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Brexit doesn't mean Brexit to everyone
[LONDON] Theresa May, UK Home Secretary and candidate for prime minister, says "Brexit means Brexit". Perhaps not unsurprisingly given the current tone of UK politics, not everyone agrees.
Credit Suisse Group AG analysts see the probability of Britain actually leaving the European Union as "well below" 50 per cent. William Porter and Chiraag Somaia say their conclusions are based on game theory and are not the official view of the Swiss bank.
One of their main arguments is that whoever wins the contest to replace David Cameron as prime minister will struggle to form a government that is able to trigger Article 50 of the Lisbon Treaty, which would mark the formal start of two years of exit negotiations.
Where does the government come from that is committed to Article 50? There would be a clear chance, notwithstanding Labour's issues, and remembering the 50 SNP members who may be taken a given "Remain" bloc vote, that such a (Conservative) government could not be formed. And if it were, could it bind its members?
The internal incentive structure in the UK seems clear; the incoming Conservative leader unless UTTERLY confident that she or he can overcome an obvious incentive structure, would be taking an extreme risk in pushing for Article 50.
Tyler Cowen, a conservative economist at George Mason University, wrote on Tuesday that with David Cameron, Boris Johnson, and Nigel Farage all stepping away from party leadership positions "few leading politicians are keen to 'own' Brexit and its consequences." And the desire to back away from it will only grow stronger the longer there is a delay in triggering Article 50 and the more the economy weakens in the interim.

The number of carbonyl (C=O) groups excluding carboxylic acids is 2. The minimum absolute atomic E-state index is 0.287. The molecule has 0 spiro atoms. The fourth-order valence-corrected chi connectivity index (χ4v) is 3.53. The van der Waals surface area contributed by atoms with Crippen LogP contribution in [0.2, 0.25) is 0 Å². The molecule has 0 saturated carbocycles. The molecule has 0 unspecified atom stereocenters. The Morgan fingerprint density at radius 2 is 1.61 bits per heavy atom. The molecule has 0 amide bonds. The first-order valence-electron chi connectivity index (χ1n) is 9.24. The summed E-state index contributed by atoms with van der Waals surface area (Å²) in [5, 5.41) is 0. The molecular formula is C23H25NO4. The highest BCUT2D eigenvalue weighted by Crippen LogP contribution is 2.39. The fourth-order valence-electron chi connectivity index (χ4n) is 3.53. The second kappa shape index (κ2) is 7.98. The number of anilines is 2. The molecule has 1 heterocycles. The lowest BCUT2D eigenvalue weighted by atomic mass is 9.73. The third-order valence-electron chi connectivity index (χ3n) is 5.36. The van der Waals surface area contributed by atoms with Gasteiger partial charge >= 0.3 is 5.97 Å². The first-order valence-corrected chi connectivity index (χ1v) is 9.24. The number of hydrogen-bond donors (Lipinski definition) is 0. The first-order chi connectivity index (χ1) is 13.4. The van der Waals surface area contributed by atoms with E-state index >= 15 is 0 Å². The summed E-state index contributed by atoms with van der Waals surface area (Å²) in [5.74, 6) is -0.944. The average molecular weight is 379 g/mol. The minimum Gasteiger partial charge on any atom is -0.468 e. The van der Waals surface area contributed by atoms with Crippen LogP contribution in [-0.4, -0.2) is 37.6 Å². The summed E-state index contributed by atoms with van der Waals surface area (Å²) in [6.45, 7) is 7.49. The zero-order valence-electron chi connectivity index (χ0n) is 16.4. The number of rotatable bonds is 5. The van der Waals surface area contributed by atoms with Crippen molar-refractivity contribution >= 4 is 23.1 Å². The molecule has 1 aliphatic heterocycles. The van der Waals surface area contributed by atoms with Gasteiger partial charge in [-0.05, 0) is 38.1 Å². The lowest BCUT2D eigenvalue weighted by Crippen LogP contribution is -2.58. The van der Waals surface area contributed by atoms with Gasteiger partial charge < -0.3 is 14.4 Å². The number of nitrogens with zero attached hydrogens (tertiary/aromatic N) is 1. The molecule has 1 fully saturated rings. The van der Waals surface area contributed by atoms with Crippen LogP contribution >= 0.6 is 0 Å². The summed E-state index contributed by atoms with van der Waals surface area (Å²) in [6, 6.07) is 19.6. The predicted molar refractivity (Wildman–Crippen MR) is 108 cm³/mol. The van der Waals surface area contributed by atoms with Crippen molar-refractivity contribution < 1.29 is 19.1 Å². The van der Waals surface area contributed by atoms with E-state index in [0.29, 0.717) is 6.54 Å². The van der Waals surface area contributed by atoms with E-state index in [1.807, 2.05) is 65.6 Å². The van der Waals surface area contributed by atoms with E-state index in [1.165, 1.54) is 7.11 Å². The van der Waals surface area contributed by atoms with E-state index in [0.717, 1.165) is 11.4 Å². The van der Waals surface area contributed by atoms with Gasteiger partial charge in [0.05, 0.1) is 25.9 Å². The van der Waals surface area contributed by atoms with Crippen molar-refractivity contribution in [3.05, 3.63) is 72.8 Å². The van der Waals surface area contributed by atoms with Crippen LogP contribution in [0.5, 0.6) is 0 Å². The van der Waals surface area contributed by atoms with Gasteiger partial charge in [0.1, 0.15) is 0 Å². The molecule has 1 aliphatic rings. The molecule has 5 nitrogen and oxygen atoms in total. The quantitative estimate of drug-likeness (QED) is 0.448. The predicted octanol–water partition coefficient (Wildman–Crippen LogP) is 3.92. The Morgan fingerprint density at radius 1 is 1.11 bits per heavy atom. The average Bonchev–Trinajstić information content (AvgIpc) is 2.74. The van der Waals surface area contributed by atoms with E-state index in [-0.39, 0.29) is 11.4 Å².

Bookmaker Skybet is offering odds of 4/1, or a 20 per cent chance, that Article 50 will be triggered between January and March next year.
However, others see Brexit as virtually inevitable. Societe Generale SA's UK economist Brian Hilliard puts a near 90 per cent probability on a Brexit happening. This is why: The UK referendum outcome was advisory rather than creating a legal requirement for the government to trigger Article 50. However, any UK government that does not respect that vote will need to provide a very strong justification for its decision which would then need to be put again to the people, ie in either a snap general election or a second referendum. That would obviously especially be the case if such a decision were to be taken by a government led by a Leave campaigner.
Here's how SocGen sees Brexit playing out: That the process of a British exit from the European Union is proving as divisive as the referendum outcome itself is not surprising given the tumultuous events of the past fortnight. However, a clearer path may be emerging as the Conservative Party takes the next step toward selecting the nation's new prime minister today.